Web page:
Spring ’20 Flow Feature Preview

I’m pleased to share some of the upcoming highlights of Spring ’20.

Trigger on Record Change Events

Flow Builder now allows you to trigger on record changes, but there’s a catch: in Spring ’20, our support extends to “Before Save” triggers but not “After Save” triggers. The practical ramification of this is that when you trigger on a record change in Spring ’20, you’re going to be limited in the Flow elements you have access to. Here’s what the palette looks like:

Note the absence of Update Records and Create Records. “Before Save’ triggers require a bit of a shift in thinking. The best way to think about “Before Save” triggers is that they allow you to do one thing really well: modify the record that caused the trigger to fire. The key is understanding what’s implied by the words “Before Save”: Flow gets notified when the triggering record is starting to get saved, giving you a chance to make changes to that specific record before the save actually happens. The saving will happen automatically after the flow ends, and so there’s no Update Records.

Because of this special location in the save order, you get positive and negative effects. The main positive effect is performance: Before-Save triggers carry out field updates 10x faster than the standard Process Builder trigger (which is an ‘After-Save’ trigger). The downside is that you don’t get access to Actions and Subflows and you can’t update related (or unrelated) records.

Access the new triggers by double clicking on the Start element in Autolaunched Flows:

We’re working on building out additional triggering capability for delivery in 2020.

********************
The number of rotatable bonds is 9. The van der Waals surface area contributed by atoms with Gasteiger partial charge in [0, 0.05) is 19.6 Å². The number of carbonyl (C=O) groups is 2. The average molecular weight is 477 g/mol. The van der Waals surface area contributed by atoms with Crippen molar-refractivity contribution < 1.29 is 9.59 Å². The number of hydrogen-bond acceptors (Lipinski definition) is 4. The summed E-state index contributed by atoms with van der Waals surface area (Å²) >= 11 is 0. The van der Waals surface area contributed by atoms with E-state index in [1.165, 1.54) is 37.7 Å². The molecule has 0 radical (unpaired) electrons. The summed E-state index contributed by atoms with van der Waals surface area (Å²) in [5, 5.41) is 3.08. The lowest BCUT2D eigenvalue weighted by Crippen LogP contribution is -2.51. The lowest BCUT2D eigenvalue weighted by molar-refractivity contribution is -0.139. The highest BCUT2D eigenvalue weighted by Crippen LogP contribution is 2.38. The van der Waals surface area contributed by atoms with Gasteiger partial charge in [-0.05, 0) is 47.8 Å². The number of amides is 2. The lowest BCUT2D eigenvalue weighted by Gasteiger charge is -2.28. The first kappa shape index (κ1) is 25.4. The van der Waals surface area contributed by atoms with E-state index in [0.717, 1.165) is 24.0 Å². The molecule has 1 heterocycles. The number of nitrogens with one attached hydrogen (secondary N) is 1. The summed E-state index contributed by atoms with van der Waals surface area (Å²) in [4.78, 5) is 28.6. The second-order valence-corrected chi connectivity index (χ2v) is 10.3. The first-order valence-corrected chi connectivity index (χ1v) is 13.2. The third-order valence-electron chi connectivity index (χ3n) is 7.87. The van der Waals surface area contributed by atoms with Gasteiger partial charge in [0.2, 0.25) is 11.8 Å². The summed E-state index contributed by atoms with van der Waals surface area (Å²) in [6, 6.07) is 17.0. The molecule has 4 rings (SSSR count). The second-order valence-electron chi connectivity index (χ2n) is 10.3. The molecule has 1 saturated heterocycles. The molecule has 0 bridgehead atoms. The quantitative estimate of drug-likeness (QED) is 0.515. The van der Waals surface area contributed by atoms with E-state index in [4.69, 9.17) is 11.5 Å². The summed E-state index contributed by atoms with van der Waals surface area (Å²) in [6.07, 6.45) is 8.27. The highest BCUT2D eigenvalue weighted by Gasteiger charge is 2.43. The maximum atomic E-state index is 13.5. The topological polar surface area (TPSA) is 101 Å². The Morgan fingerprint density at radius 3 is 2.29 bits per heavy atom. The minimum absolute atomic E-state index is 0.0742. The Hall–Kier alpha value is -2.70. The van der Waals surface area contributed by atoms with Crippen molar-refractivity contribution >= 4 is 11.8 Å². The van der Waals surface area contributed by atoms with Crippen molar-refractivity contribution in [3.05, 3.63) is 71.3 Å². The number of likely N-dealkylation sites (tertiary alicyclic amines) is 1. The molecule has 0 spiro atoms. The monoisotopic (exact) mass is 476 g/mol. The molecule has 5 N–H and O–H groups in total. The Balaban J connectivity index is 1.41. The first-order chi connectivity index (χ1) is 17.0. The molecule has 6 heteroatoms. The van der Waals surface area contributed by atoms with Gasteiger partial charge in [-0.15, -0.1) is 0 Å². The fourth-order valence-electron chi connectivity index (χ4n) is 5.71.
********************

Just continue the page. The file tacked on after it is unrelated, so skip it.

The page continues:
Flow Simplification – Automatic Field Discovery and Automatic Output Handling for Actions and Create Record

Flow Simplification is a major multi-release campaign that focuses on making flows easier and faster to build. In Spring ’20, the big announcement is the elimination of the much disliked requirement to specify, in the Get Records element, the entire set of fields that you want to use later in the Flow. That’s over now. Flow automatically detects the fields you use and makes sure to retrieve them. Note that you can still choose to specify these fields manually, and for existing flows, we stay in this new ‘manual’ mode rather than try to do any conversions.

Automatic Output Handling was introduced in Winter ’20 for Get Records and screen components. It is now supported in Actions and Create Records as well.

Invocable Actions can use Generic SObjects with Flow

This enabling technology allows the construction of invocable actions that are designed to operate on any sObject, or any collection of sObjects, that are passed in to them. As a non-developer, you’ll experience the benefit of this in the form of a range of highly-useful new Flow Actions that work on any collection you throw at them. Here are some unofficial actions that we’re experimenting with: